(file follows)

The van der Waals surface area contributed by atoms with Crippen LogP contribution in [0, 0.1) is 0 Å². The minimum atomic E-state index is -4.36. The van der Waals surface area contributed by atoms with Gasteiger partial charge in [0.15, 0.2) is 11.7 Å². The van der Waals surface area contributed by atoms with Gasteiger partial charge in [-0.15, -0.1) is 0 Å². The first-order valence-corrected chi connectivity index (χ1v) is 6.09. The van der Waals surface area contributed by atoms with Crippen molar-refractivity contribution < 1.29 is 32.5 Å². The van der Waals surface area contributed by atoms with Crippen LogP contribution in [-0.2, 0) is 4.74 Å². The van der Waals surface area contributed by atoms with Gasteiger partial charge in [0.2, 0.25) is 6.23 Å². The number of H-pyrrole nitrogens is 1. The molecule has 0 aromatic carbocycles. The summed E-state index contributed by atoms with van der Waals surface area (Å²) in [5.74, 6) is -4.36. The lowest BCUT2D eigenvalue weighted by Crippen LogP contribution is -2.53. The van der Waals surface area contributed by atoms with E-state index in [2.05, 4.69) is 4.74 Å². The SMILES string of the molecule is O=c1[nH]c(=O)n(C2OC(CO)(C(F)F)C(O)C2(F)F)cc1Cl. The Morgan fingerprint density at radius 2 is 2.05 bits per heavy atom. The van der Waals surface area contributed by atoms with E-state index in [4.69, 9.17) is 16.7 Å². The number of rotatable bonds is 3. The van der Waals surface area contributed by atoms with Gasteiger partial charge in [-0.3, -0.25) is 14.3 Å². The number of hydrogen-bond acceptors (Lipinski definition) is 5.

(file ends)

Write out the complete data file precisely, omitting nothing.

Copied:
The van der Waals surface area contributed by atoms with Crippen LogP contribution in [0, 0.1) is 0 Å². The minimum atomic E-state index is -4.36. The van der Waals surface area contributed by atoms with Gasteiger partial charge in [0.15, 0.2) is 11.7 Å². The van der Waals surface area contributed by atoms with Gasteiger partial charge in [-0.15, -0.1) is 0 Å². The first-order valence-corrected chi connectivity index (χ1v) is 6.09. The van der Waals surface area contributed by atoms with Crippen molar-refractivity contribution < 1.29 is 32.5 Å². The van der Waals surface area contributed by atoms with Crippen LogP contribution in [-0.2, 0) is 4.74 Å². The van der Waals surface area contributed by atoms with Gasteiger partial charge in [0.2, 0.25) is 6.23 Å². The number of H-pyrrole nitrogens is 1. The molecule has 0 aromatic carbocycles. The summed E-state index contributed by atoms with van der Waals surface area (Å²) in [5.74, 6) is -4.36. The lowest BCUT2D eigenvalue weighted by Crippen LogP contribution is -2.53. The van der Waals surface area contributed by atoms with E-state index in [2.05, 4.69) is 4.74 Å². The SMILES string of the molecule is O=c1[nH]c(=O)n(C2OC(CO)(C(F)F)C(O)C2(F)F)cc1Cl. The Morgan fingerprint density at radius 2 is 2.05 bits per heavy atom. The van der Waals surface area contributed by atoms with E-state index in [4.69, 9.17) is 16.7 Å². The number of rotatable bonds is 3. The van der Waals surface area contributed by atoms with Gasteiger partial charge in [-0.3, -0.25) is 14.3 Å². The number of hydrogen-bond acceptors (Lipinski definition) is 5.